What Explains International Interest Rate Co-Movement?

Annika Camehl Gregor von Schweinitz

in: IWH Discussion Papers, Nr. 3, 2023


We show that global supply and demand shocks are important drivers of interest rate co-movement across seven advanced economies. Beyond that, local structural shocks transmit internationally via aggregate demand channels, and central banks react predominantly to domestic macroeconomic developments: unexpected monetary policy tightening decreases most foreign interest rates, while expansionary local supply and demand shocks increase them. To disentangle determinants of international interest rate co-movement, we use a Bayesian structural panel vector autoregressive model accounting for latent global supply and demand shocks. We identify country-specific structural shocks via informative prior distributions based on a standard theoretical multi-country open economy model.

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The Impact of Active Aggregate Demand on Utilisation-adjusted TFP

Konstantin Gantert

in: IWH Discussion Papers, Nr. 9, 2022


Non-clearing goods markets are an important driver of capacity utilisation and total factor productivity (TFP). The trade-off between goods prices and household search effort is central to goods market matching and therefore drives TFP over the business cycle. In this paper, I develop a New-Keynesian DSGE model with capital utilisation, worker effort, and expand it with<i> goods market search-and-matching (SaM)</i> to model non-clearing goods markets. I conduct a horse-race between the different capacity utilisation channels using Bayesian estimation and capacity utilisation survey data. Models that include goods market SaM improve the data fit, while the capital utilisation and worker effort channels are rendered less important compared to the literature. It follows that TFP fluctuations increase for demand and goods market mismatch shocks, while they decrease for technology shocks. This pattern increases as goods market frictions increase and as prices become stickier. The paper shows the importance of non-clearing goods markets in explaining the difference between technology and TFP over the business cycle.

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The Effects of Sovereign Risk: A High Frequency Identification Based on News Ticker Data

Ruben Staffa

in: IWH Discussion Papers, Nr. 8, 2022


This paper uses novel news ticker data to evaluate the effect of sovereign risk on economic and financial outcomes. The use of intraday news enables me to derive policy events and respective timestamps that potentially alter investors’ beliefs about a sovereign’s willingness to service its debt and thereby sovereign risk. Following the high frequency identification literature, in the tradition of Kuttner (2001) and Guerkaynak et al. (2005), associated variation in sovereign risk is then obtained by capturing bond price movements within narrowly defined time windows around the event time. I conduct the outlined identification for Italy since its large bond market and its frequent coverage in the news render it a suitable candidate country. Using the identified shocks in an instrumental variable local projection setting yields a strong instrument and robust results in line with theoretical predictions. I document a dampening effect of sovereign risk on output. Also, borrowing costs for the private sector increase and inflation rises in response to higher sovereign risk.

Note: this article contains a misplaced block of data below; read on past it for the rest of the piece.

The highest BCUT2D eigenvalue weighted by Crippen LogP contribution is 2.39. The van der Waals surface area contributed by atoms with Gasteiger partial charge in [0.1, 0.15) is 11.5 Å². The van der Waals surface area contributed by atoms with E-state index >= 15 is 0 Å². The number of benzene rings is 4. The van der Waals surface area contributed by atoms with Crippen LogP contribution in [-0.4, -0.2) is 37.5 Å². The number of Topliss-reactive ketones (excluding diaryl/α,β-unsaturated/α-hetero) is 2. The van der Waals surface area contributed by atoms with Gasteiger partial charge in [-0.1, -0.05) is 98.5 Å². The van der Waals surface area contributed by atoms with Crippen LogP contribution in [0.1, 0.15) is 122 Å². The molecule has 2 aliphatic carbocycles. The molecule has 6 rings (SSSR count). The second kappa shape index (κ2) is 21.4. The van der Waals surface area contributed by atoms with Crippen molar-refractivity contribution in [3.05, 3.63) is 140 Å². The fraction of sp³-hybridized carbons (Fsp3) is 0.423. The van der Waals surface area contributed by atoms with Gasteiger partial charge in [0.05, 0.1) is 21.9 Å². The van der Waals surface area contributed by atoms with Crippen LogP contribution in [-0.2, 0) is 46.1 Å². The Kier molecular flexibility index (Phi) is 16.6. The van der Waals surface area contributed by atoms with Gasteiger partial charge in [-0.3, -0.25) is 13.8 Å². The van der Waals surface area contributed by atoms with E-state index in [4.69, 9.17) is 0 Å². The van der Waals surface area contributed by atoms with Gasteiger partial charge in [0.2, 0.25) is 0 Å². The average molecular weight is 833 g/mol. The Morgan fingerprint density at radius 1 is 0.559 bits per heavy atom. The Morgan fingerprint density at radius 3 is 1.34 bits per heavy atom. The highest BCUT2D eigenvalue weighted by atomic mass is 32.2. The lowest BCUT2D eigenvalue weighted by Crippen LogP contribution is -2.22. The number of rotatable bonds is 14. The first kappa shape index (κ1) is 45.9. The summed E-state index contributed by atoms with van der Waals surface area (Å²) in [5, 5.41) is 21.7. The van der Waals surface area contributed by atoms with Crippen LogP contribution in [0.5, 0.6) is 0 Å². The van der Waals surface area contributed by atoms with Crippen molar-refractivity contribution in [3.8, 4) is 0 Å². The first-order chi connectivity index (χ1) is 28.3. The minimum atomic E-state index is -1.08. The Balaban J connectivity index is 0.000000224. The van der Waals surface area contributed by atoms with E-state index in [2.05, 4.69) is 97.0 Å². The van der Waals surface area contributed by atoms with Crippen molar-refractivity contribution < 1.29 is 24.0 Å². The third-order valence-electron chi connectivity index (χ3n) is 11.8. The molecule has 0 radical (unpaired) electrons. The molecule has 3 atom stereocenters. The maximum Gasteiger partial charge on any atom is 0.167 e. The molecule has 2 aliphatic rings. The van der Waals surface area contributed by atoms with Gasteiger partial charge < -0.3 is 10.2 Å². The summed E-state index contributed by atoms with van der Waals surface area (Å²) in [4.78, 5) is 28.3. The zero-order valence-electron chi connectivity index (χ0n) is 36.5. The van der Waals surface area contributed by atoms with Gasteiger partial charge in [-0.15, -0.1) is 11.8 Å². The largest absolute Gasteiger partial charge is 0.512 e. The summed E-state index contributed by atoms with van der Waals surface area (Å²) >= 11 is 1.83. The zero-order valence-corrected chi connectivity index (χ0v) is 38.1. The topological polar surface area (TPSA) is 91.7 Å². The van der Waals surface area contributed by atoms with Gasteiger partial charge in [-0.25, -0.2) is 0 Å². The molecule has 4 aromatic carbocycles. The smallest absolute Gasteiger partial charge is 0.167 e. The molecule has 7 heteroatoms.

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On the International Dissemination of Technology News Shocks

João Carlos Claudio Gregor von Schweinitz

in: IWH Discussion Papers, Nr. 25, 2020


This paper investigates the propagation of technology news shocks within and across industrialised economies. We construct quarterly utilisation-adjusted total factor productivity (TFP) for thirteen OECD countries. Based on country-specific structural vector autoregressions (VARs), we document that (i) the identified technology news shocks induce a quite homogeneous response pattern of key macroeconomic variables in each country; and (ii) the identified technology news shock processes display a significant degree of correlation across several countries. Contrary to conventional wisdom, we find that the US are only one of many different sources of technological innovations diffusing across advanced economies. Technology news propagate through the endogenous reaction of monetary policy and via trade-related variables. That is, our results imply that financial markets and trade are key channels for the dissemination of technology.

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Sovereign Stress, Banking Stress, and the Monetary Transmission Mechanism in the Euro Area

Oliver Holtemöller Jan-Christopher Scherer

in: IWH Discussion Papers, Nr. 3, 2018


In this paper, we investigate to what extent sovereign stress and banking stress have contributed to the increase in the level and in the heterogeneity of nonfinancial firms’ refinancing costs in the Euro area during the European debt crisis and how they did affect the monetary transmission mechanism. We identify the increasing effect of government bond yield spreads (sovereign stress) and the share of non-performing loans (banking stress) on firms’ financing costs using an instrumental-variable approach. Moreover, we estimate both sources of stress to have significantly impaired the monetary transmission mechanism during the European debt crisis.

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